BPInsights: January 30, 2021

Stories Driving the Week

OCC Freezes ‘Fair Access’ Rule

The Office of the Comptroller of the Currency on Jan. 28 froze the “fair access” rule recently finalized by former Acting Comptroller Brian Brooks, according to an agency announcement. Pausing publication of the rule in the Federal Register will allow the next Senate-confirmed OCC head to review the final rule and public comments on it, the OCC said.

BPI has argued that the impractical rule unfairly meddles with banks’ business decisions about which services to offer which customers and should be withdrawn. BPI further believes the egregious procedural failings of the OCC’s rulemaking process means the rule cannot possibly withstand scrutiny. 

BPI Blog: The FSOC’s Looming Challenge: Un-Ringing a Very Large Bell

The incoming Financial Stability Oversight Council faces a daunting challenge: a large and growing shortage of fixed-income capital market liquidity that has led to unprecedented government intervention and threatens to undermine those markets’ vitality, BPI President and CEO Greg Baer wrote in a new blog. This situation, where investors expect the Federal Reserve to rescue bond markets in times of volatility or mass selloffs, causes extreme moral hazard.  Regulators faced, and met, a similar challenge when they took steps to end a “Too Big to Fail” perception in the wake of the Global Financial Crisis. But the stakes now are much higher and the challenge far greater.  In sum, private sector markets are becoming accustomed to central bank support; those markets are likely growing inorganically large on the assumption of that support; private sector market making continues to be discouraged by regulation; and thus the need for future central bank support continues to grow.  If for any reason that support were ever withheld, the results would be devastating.  And, so, on our present course, it never will be withheld.To change course, policymakers have three basic options: (1) reduce private sector demand for market liquidity, either directly through new curbs on money market funds, hedge funds and mutual funds, or indirectly through major monetary and fiscal policy changes; (2) increase the private sector supply of market liquidity by rationalizing rules to allow bank-affiliated broker-dealers to provide more market-maker services; or (3) further nationalize U.S. markets by establishing a permanent role for the central bank in supporting U.S. capital markets.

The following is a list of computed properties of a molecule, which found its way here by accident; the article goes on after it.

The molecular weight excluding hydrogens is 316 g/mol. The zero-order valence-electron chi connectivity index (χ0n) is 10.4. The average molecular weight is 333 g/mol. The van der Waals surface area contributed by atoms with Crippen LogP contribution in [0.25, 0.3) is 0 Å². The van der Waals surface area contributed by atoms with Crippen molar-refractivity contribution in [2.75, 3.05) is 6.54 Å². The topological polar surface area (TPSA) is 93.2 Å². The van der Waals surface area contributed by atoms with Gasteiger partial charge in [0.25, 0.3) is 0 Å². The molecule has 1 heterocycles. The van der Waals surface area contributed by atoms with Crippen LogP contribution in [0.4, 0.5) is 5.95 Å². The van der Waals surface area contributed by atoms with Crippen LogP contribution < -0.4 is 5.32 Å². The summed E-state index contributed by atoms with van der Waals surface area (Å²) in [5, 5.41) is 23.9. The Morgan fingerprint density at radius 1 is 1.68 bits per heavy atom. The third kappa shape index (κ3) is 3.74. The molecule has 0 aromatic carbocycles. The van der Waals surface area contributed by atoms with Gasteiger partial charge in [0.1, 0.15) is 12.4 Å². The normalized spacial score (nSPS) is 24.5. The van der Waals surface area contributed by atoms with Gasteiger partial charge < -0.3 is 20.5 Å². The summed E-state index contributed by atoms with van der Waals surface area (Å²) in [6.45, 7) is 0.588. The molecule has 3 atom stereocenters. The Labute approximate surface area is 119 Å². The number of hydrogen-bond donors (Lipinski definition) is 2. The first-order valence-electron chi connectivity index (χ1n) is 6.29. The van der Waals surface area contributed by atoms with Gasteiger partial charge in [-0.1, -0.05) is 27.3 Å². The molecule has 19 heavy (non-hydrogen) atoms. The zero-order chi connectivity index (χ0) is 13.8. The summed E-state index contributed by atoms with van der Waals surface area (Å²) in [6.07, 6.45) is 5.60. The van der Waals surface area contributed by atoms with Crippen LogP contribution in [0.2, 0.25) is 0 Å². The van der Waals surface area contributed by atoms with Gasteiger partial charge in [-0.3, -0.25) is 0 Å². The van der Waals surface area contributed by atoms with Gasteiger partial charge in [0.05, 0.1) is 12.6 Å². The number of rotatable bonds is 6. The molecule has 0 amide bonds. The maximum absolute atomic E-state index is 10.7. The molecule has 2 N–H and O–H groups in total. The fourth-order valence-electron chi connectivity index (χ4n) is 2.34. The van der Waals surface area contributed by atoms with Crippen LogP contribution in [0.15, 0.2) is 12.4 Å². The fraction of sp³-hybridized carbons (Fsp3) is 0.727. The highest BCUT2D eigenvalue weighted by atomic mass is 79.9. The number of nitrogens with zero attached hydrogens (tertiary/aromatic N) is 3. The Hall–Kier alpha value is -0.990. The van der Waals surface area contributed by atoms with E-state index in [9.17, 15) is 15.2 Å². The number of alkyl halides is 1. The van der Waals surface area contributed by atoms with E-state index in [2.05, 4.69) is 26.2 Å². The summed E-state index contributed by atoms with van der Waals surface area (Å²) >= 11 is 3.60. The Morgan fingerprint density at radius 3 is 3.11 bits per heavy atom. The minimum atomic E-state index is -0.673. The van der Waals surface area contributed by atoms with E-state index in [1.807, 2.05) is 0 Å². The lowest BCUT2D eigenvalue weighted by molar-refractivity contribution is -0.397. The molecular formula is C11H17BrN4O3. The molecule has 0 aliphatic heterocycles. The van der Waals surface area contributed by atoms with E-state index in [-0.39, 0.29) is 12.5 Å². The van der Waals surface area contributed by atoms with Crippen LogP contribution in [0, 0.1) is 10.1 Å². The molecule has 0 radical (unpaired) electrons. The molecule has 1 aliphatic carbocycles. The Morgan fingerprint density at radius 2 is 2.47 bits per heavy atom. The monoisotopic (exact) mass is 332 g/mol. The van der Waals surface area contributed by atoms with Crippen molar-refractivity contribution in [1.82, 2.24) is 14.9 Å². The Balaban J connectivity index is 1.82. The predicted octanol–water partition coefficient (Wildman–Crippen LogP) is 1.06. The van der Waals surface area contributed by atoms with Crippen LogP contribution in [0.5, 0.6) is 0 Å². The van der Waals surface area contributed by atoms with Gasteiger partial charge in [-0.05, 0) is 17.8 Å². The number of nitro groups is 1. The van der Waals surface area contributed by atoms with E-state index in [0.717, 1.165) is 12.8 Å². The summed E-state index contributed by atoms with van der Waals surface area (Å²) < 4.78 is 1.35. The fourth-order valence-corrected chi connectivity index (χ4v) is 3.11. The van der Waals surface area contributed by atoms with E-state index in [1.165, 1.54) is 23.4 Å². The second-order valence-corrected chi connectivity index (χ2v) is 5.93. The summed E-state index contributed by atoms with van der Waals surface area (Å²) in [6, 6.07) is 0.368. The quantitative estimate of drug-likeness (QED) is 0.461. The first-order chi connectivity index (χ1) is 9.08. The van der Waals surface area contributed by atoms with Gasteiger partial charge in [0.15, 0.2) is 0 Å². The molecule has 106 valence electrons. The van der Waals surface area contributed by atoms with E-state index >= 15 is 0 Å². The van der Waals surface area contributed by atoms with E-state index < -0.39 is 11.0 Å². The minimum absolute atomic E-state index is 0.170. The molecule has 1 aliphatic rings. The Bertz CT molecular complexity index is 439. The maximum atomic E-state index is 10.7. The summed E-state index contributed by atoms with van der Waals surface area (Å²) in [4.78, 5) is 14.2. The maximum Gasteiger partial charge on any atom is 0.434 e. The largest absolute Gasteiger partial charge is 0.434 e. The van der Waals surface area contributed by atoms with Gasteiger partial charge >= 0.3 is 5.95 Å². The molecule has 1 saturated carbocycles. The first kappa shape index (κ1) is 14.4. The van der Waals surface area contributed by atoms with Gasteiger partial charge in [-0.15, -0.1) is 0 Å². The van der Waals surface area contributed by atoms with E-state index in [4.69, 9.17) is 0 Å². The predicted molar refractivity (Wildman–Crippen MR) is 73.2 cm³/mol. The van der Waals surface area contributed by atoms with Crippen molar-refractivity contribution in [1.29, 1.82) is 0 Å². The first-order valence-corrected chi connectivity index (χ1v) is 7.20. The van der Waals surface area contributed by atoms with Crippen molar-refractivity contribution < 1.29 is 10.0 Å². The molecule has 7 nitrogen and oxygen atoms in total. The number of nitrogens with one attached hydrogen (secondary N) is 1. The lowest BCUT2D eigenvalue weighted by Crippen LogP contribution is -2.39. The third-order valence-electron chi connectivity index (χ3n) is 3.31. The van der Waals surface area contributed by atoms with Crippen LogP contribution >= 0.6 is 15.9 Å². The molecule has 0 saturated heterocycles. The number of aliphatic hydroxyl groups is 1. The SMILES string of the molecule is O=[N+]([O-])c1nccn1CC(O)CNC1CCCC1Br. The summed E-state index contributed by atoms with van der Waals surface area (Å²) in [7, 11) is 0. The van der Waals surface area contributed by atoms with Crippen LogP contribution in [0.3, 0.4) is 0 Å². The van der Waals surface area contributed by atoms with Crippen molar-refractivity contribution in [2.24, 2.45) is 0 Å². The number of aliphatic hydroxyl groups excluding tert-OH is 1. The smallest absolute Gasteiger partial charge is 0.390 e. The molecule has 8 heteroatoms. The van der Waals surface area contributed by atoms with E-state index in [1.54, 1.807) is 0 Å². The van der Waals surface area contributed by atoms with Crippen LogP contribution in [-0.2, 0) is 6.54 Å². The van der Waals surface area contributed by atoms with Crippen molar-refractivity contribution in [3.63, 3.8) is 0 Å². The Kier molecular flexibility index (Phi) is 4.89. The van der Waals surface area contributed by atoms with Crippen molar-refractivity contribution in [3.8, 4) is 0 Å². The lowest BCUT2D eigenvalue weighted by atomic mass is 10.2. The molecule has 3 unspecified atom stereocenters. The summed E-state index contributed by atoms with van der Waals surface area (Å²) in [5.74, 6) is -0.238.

The blog was covered by The Wall Street Journal in a Jan. 28 article.

Yellen Confirmed as Treasury Secretary

Treasury Secretary Janet Yellen, the former Chair of the Federal Reserve Board, was confirmed by the Senate on Jan. 25 in a bipartisan vote. Yellen now faces the immediate task of negotiating with Congress on President Biden’s pandemic stimulus proposal.

In an introductory message, Yellen called on her staff to use economic policy to speed the pandemic recovery in addition to addressing climate change, racial justice and economic inequality. Yellen also reminded Treasury staffers of the agency’s day-to-day work of overseeing markets, managing the national finances, strengthening the global economy and fighting illicit finance. Yellen has also begun speaking with foreign counterparts such as the U.K.’s Rishi Sunak and Germany’s Olaf Scholz, according to departmental readouts of those calls. She’s also well on her way to becoming a hip-hop sensation.      

BIS’ Carstens: Big Tech in Finance Deserves a Closer, Globally Coordinated Look

Big Tech entry into finance requires a “comprehensive public policy approach that combines financial regulation, competition policy and data privacy,” said Bank for International Settlements General Manager Agustin Carstens in a recent speech. Carstens pointed out the mammoth market cap and pervasiveness of Big Tech firms, whose self-reinforcing reach into the data of people’s daily lives could present systemic risks to the financial system. Carstens endorsed a style of regulation targeting a type of firm (“entity-based”) rather than a specific type of activity (“activities-based”), an approach that could resemble a U.S. Bank Holding Company Act structure for Big Tech firms. He also called for global coordination on the issue.

Fed Responds to House Republicans on Climate Change